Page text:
I pushed myself out of the house early the other day, hoping to find interesting subjects to photograph. I didn’t know where I was headed, but there was pretty hoar frost on the ground and it wouldn’t last.
I drove east, thinking about a river that softly winds through farms and open land. But just a few minutes from home I noticed heavy frost in the fields of a vegetable farm. No one seemed to be around, so I pulled into the loading area.
It looked like a hurriedly abandoned stage set, with wooden palettes, bundles of plastic tarps, irrigation equipment, and the smaller “props” of paper cups and gloves strewn haphazardly about, and feathered with frost.
Weed-choked rows of cabbage and chard opened frost-fuzzed leaves to the sun. Why wasn’t the field fully harvested?
Tangles of tarps caught the sunlight. The bloom of frost softened the folds, creating modern versions of Old Master paintings (to my eye anyway!).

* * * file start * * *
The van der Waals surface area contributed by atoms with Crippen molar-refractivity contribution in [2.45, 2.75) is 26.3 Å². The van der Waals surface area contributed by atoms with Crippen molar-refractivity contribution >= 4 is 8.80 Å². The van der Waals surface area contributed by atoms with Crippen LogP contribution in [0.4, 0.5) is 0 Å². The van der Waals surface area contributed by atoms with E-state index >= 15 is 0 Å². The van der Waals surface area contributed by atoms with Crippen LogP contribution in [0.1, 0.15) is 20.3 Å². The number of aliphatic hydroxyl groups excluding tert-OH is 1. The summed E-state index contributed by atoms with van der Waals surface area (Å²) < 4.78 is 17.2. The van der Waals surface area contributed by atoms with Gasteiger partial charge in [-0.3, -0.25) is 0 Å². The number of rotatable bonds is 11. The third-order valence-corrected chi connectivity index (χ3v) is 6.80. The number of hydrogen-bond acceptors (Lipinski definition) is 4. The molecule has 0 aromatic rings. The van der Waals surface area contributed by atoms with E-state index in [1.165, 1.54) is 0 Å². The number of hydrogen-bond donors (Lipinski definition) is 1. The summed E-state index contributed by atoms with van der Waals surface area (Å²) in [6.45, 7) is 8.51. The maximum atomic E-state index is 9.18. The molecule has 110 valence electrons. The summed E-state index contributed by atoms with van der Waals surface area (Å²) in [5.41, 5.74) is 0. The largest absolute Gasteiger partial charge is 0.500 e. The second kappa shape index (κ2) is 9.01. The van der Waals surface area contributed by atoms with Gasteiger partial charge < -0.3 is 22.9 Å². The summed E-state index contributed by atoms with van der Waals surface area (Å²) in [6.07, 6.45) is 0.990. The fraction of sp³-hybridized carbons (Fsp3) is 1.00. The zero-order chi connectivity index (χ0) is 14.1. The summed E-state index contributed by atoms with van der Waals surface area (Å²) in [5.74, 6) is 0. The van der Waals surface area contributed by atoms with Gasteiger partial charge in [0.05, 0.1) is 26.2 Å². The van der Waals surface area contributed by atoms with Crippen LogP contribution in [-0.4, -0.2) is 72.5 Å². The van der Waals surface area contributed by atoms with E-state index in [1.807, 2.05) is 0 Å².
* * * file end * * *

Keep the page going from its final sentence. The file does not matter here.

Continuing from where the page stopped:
An empty gas can wore a crown of frost feathers.
It had been a very satisfying morning shoot. I was cold and hungry – time to leave, but first, one last shot of the wheel line irrigation equipment.
You may wonder why there’s all this irrigation equipment if you know Seattle’s reputation for abundant rain. Actually summers here are dry as a bone so farms and gardens are often irrigated in the growing season.
I’m beginning to think this beautiful hoar frost is fairly common here. I almost never saw frost like this around New York, yet winters in New York are plenty cold – much harsher, in fact. Oh well, there’s still a lot to learn about my new home! And to that end, I found this short weather video explaining how hoar frost forms.